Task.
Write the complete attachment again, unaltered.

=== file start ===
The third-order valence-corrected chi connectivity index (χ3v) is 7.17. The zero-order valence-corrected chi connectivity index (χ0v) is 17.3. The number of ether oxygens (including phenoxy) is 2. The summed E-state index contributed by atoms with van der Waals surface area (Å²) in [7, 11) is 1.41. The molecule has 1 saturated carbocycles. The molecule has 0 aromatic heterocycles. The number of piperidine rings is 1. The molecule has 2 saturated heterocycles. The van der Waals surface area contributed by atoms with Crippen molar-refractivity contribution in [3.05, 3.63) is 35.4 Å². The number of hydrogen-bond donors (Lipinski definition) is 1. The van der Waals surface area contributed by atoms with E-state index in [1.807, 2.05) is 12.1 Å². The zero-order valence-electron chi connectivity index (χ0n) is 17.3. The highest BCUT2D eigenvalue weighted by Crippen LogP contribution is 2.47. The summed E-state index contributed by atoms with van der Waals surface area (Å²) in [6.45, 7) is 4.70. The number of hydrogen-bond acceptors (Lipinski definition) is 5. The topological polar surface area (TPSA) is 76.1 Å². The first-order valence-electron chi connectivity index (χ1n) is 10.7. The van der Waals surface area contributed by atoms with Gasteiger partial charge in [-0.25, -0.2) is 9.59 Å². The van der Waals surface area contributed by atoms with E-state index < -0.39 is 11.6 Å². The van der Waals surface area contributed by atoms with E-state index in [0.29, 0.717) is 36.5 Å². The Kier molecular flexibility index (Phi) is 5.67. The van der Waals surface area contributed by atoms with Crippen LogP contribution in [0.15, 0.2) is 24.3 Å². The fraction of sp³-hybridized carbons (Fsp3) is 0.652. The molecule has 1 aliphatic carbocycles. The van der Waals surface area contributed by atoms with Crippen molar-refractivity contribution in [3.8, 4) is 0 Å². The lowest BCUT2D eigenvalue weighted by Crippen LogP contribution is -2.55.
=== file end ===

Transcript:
The third-order valence-corrected chi connectivity index (χ3v) is 7.17. The zero-order valence-corrected chi connectivity index (χ0v) is 17.3. The number of ether oxygens (including phenoxy) is 2. The summed E-state index contributed by atoms with van der Waals surface area (Å²) in [7, 11) is 1.41. The molecule has 1 saturated carbocycles. The molecule has 0 aromatic heterocycles. The number of piperidine rings is 1. The molecule has 2 saturated heterocycles. The van der Waals surface area contributed by atoms with Crippen molar-refractivity contribution in [3.05, 3.63) is 35.4 Å². The number of hydrogen-bond donors (Lipinski definition) is 1. The van der Waals surface area contributed by atoms with E-state index in [1.807, 2.05) is 12.1 Å². The zero-order valence-electron chi connectivity index (χ0n) is 17.3. The highest BCUT2D eigenvalue weighted by Crippen LogP contribution is 2.47. The summed E-state index contributed by atoms with van der Waals surface area (Å²) in [6.45, 7) is 4.70. The number of hydrogen-bond acceptors (Lipinski definition) is 5. The topological polar surface area (TPSA) is 76.1 Å². The first-order valence-electron chi connectivity index (χ1n) is 10.7. The van der Waals surface area contributed by atoms with Gasteiger partial charge in [-0.25, -0.2) is 9.59 Å². The van der Waals surface area contributed by atoms with E-state index < -0.39 is 11.6 Å². The van der Waals surface area contributed by atoms with E-state index in [0.29, 0.717) is 36.5 Å². The Kier molecular flexibility index (Phi) is 5.67. The van der Waals surface area contributed by atoms with Crippen LogP contribution in [0.15, 0.2) is 24.3 Å². The fraction of sp³-hybridized carbons (Fsp3) is 0.652. The molecule has 1 aliphatic carbocycles. The van der Waals surface area contributed by atoms with Crippen molar-refractivity contribution in [3.8, 4) is 0 Å². The lowest BCUT2D eigenvalue weighted by Crippen LogP contribution is -2.55.